To enter Serge Gainsbourg’s Paris home, which will open to the public for the first time on September 20, you must first pass through a metal door. On the right, another door leads to the living room. It’s like entering a space where time has stopped, writes El Pais.
Everything (or almost everything) looks the same as it did on March 2, 1991, the day Gainsbourg — a pop musician and poet who created dozens of hits — died. He was 62 years old. The dim lighting, the black walls, the Steinway piano and Lowry organ, the table hung with police badges and handcuffs, the huge photograph of Brigitte Bardot (one of his famous partners) all create a sense of unreality.
«It’s like a dream,» said Jane Birkin, Gainsbourg’s wife from 1969 to 1980, in the documentary Jane by Charlotte, directed by Charlotte Gainsbourg, daughter of both artists. It premiered in 2021. Birkin died on July 16 this da. «You could say it’s prehistoric stuff…Like Pompeii,» she says in the movie.
The house 5 Bis Rue Verneuil, a two-story building on a quiet street in the Saint-Germain-des-Prés neighborhood, was Gainsbourg’s residence from 1968 until his death. After that, it was closed down. The facade is covered with graffiti and drawings paying homage to the author of «Je t’aime moi non plus» and «The Ballad of Melody Nelson».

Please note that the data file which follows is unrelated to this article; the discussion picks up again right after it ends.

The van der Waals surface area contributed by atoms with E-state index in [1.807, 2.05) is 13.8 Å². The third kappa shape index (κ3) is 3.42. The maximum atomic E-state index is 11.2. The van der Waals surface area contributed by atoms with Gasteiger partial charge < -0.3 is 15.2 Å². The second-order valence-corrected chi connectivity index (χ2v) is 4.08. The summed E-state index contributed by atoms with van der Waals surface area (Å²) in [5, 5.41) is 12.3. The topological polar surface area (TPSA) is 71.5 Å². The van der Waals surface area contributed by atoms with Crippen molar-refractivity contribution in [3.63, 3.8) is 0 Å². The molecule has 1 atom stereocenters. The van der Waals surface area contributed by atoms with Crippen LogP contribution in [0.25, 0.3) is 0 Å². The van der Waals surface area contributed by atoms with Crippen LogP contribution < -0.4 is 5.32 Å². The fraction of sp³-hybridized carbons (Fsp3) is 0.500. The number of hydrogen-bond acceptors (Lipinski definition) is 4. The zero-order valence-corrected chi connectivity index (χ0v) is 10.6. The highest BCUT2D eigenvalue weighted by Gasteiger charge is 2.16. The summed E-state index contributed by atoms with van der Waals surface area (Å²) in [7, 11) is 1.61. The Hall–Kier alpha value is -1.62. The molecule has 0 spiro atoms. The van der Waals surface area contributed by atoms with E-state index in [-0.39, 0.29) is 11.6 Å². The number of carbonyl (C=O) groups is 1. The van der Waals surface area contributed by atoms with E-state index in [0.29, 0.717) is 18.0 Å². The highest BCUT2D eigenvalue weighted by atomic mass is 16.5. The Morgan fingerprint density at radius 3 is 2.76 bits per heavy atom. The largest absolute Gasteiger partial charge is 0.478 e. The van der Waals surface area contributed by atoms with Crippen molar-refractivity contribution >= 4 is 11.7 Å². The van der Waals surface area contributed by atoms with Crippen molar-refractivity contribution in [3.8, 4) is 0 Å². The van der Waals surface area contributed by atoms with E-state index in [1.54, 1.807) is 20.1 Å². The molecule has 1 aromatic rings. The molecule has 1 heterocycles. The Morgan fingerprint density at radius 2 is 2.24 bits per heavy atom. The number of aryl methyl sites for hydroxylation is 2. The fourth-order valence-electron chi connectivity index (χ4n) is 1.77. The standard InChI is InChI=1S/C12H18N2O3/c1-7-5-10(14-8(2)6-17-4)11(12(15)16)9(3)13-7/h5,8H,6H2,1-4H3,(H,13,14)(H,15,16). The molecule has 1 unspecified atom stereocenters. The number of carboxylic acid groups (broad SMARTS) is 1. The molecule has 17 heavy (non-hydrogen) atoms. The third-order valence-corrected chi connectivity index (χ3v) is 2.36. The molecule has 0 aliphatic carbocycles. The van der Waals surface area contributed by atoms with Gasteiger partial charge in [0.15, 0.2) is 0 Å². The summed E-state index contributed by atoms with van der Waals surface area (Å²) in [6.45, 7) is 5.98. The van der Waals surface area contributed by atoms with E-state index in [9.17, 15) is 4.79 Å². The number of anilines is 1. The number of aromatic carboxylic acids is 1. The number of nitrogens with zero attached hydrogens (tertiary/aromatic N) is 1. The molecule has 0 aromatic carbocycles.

Charlotte — an actress and singer — returned here from time to time. It occurred to her to turn the houses into artist residencies or sell them. But she ruled out those options.
Today — 32 and a half years after Serge Gainsbourg’s death and two months after Jane Birkin’s death — Charlotte Gainsbourg has revealed the interior of the house («5 Bis» as she calls it). Over the years it has been a place of pilgrimage and a temple to pop music, visited by fans and curious passers-by. Until now, they’ve only had to explore it from the outside. But in a few days they will be able to go inside.
The house resembles a museum, it was already one when Gainsbourg lived here. The new Maison Gainsbourg museum consists of a house and a room on the same street as the artist’s museum and a bar named after Gainsbourg, his hooligan alter ego.